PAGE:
To develop and expand basic knowledge on the systematics, biodiversity, biology and ecology of beneficial (i.e., free-living and insect-parasitic) and plant- and animal-parasitic nematodes. To apply that knowledge in development of control strategies for plant- and animal-parasitic nematodes and promote the use of beneficial nematodes to safeguard agricultural production and the environment.


The department consists of seven Academic Senate faculty for a total of 0.95 I&R, 4.95 OR, and 0.85 CE FTE. Six faculty members have OR/I&R splits ranging from 0.75 to 0.90/0.10 to 0.25. Our specialist in CE has a 0.85 CE/0.15 I&R appointment. By 2006, one faculty (0.25 I&R* and 0.75 OR) will have reached age 65.

*0.25 I&R FTE is assigned to Entomology and is not included in the Nematology's totals.

Major Programmatic Thrusts of the Department (current)

  • Applied nematode management
  • Biological control/integrated pest management
  • Molecular mechanisms of nematode-plant interactions
  • Population genetics
  • Soil ecology
  • Systematics/evolutionary and organismal biology

Major Programmatic Thrusts of the Department (5-10 years)

Technological advances in genomics, informatics and instrumentation will create opportunities for new approaches to control nematode pests and to use free-living and insect-parasitic nematodes to benefit agricultural production and the environment.

Program Impact/Ranking

Although many institutions throughout the world have units of nematology, the faculty in our department are recognized nationally and internationally as leaders in the discipline. Many national and international scientists visit and/or spend time being trained in nematology by our faculty. In addition, our faculty have received national and international awards for research, teaching and extension.

Extramural Grants and Gifts

Faculty obtain grant funding from NSF, NIH, USDA NRI, USDA SARE, Statewide IPM, and various foundation, commodity and industry sources. Extramural funding totaled $545,000 in 1997-98 and $499,000 in 1998-99. Extramural funds for some faculty are also administered through other units on campus (e.g., CEPRAP).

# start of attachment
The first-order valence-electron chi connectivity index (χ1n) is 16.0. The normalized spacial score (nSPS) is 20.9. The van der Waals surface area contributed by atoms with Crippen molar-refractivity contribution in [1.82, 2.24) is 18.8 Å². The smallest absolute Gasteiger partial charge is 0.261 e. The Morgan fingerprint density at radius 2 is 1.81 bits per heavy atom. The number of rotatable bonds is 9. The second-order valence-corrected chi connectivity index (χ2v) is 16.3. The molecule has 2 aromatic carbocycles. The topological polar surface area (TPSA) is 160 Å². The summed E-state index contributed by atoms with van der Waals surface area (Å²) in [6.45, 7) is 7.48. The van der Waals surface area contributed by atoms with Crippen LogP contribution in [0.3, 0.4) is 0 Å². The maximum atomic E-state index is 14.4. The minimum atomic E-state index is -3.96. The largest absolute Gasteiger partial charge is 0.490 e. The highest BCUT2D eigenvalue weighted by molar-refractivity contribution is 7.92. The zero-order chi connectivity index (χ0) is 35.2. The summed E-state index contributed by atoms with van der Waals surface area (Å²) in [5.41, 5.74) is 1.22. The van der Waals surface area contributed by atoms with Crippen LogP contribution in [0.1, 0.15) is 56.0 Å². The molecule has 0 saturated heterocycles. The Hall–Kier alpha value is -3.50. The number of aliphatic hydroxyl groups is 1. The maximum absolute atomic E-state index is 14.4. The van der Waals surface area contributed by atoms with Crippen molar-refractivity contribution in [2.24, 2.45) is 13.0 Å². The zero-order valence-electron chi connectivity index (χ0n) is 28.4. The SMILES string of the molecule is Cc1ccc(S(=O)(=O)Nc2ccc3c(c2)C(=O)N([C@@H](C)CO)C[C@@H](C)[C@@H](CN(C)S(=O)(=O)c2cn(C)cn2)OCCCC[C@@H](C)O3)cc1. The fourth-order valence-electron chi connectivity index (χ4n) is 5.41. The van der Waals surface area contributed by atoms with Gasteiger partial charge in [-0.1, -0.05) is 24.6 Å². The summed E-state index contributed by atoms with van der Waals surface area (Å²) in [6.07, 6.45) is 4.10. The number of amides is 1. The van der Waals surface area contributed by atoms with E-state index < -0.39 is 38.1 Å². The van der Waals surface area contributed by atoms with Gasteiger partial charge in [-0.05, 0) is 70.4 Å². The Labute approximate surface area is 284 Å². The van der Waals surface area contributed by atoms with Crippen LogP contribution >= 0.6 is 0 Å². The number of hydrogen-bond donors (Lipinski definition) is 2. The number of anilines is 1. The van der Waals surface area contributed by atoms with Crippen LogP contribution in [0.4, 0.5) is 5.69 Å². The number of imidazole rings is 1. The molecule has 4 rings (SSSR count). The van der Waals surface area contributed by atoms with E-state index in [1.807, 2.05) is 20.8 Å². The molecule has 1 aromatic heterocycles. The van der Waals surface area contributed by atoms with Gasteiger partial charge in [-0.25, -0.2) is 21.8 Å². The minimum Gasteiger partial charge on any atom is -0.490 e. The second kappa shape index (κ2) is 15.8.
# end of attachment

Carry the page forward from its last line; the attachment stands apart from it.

Teaching Programs of the Department

The faculty teach undergraduate and graduate courses in nematology and contribute to undergraduate teaching in many different programs including animal biology, entomology, microbiology, soil science, freshman seminar, and Science and Society. Although the department does not have an undergraduate or graduate degree program, undergraduate and graduate students conduct research in nematology. Graduate students in biochemistry and molecular biology, ecology, entomology, genetics, plant biology, plant pathology and PPPM have been or are housed in the department. Graduate enrollment varies between 5 and 10 which is commensurate with placement opportunities. The faculty also teach in the graduate programs listed above.

Outreach/Extension Roles

The Nematology Cooperative Extension program has one individual (0.85 FTE) covering all crops in northern California and selected crops in Southern California. There is a critical need to bolster our effort in this area as our current specialist is overextended. An additional CE specialist is needed to provide nematological expertise to farm advisors and growers in annual cropping systems.

Positions Needed to Improve Research, Teaching and Extension Goals

  1. Insect nematology - A replacement position is needed to maintain a strong presence in the study of insect-parasitic nematodes for biological control of insect pests. Few alternatives are available to control soil insect pests and insect-parasitic nematodes offer an effective management tool. Research emphasis will be in understanding the genetic basis for host-parasite interactions. Teaching responsibilities include undergraduate courses in entomology and animal biology and graduate courses in nematology.
  2. Physiological/behavioral genetics - A new position will be requested to apply recent advances in comparative genomics (i.e., based on Caenorhabditis elegans resources) to understand and alter or disrupt physiological and behavioral systems of plant-parasitic nematodes. This individual could teach undergraduate courses in genetics (e.g., BioSci 101), behavioral genetics, and animal biology (genomics) and graduate courses in invertebrate developmental biology.
  3. CE specialist - A new position will be requested to lead statewide plant nematology programs in vegetable, field, and row crops and to find alternative approaches to chemical nematicides for nematode control. This new position will permit our current CE specialist to more effectively focus on perennial cropping systems including ornamentals.

"Zero Sum Strategy" (2006)

Position 1, a strong core area in the department, is a top priority and will be achieved via retirement replacement. This position is justified under the Environment and Genetics initiatives. Positions 2 and 3 would not be attainable under a no-growth scenario.

"10-Percent Initiative-based Growth Strategy"

Position 1 is a top priority to be achieved through replacement under the Environment and Genetics initiatives. Position 2 will be sought under the Genomics and Genetics initiatives. Position 3 will be attained from DANR and links with its highest program priorities in integrated pest management.

Projected Resource Needs and Strategies for Achieving

The greatest need is to increase the amount and quality of space as the department occupies only 70 percent of the space recommended in the college guidelines. Space expansion will allow programs to achieve their natural carrying capacity. Currently, a five-year plan has been developed to meet our space requirements and needs to stay on track to accommodate the growth potential of research programs of the faculty in the department.